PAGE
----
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Tapping back into the “raw power” theme, I just read the New York Times article on Carl Malamud mentioned here by Jim Jacobs. I found the article curious for the simple reason that it equates “free” access to massive amounts of court records with power, and a good form of power, or what he calls the “operating system for democracy.” Though this kind of rhetoric sparks the necessary energy to get people to leave their couches and join the open government brigade at the barricade, I think it also paints a too simplistic picture of the complex arrangement of constitutional and legal traditions that favor a highly evolved civic engagement.
Missing from the newspaper article’s description of what happened to the PACER pilot project and its sudden suspension is the more messy aspects of democracy that try to balance privacy with open access, free access with the necessary infrastructure (that requires money and personnel to function) to sustain long-term availability of “raw data.” This balancing act depends on a series of relationships between the courts, users, the GPO and its depository libraries. Simply downloading millions of pages, as one person did in California is not a relationship, it is simply a power surge that may or may not be made useful by people on the information grid.
However, as the article points out, Malamud does demand some level of privacy protection in these court documents, he puts that responsibility squarely back on the shoulders of the courts by pointing out that is the court’s duty, and heavy lifting, to make sure this private information is not made publicly available.
What I would expect to see, if indeed Malamud is interested in becoming a future Public Printer is less focus on the power aspects of the information grid, and more focus on the redistribution stations necessary to make government information understandable, accessible, and sustainable over long periods of time. Libraries have done this for several millennium, and they will continue to do so with the different technologies now being deployed. It isn’t a race to see who can make the most government information available. It should be a long engaged relationship between those in power and those the power serves to assure that the knowledge, information and necessary data are understood and usable by the citizen. Power without breakers or distribution centers only overwhelms, it does not inform.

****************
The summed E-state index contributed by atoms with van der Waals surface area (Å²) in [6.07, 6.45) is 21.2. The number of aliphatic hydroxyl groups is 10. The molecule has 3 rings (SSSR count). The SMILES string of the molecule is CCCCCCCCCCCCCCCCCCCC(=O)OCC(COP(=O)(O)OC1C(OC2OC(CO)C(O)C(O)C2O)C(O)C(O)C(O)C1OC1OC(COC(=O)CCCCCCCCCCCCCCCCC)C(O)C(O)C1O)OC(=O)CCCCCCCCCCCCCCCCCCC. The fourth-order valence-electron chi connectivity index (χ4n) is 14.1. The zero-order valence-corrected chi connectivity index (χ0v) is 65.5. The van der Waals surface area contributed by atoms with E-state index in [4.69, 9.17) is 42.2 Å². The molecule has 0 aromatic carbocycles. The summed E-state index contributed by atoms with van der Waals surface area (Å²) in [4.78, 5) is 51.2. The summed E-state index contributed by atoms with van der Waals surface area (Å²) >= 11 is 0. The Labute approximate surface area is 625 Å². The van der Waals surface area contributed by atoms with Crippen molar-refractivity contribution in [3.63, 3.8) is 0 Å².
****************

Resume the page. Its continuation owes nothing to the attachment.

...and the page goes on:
Now that the Senate is close to a vote on the stimulus bill — and we all know what a slugfest the conference committee is going to be as the two Congressional chambers work through their differences — I think this could be another one of those “teaching moments” for our communities, let of course by government information librarians. Blogs are good, guides are good; but how about if a collection of public libraries and academic libraries banded together to put on a one or two hour program the describes the various intricacies of the legislation and how folks can get the information from the web. This can be done, considering how much energy we put into explaining tax forms and how to find ancestors.
See you Day 20.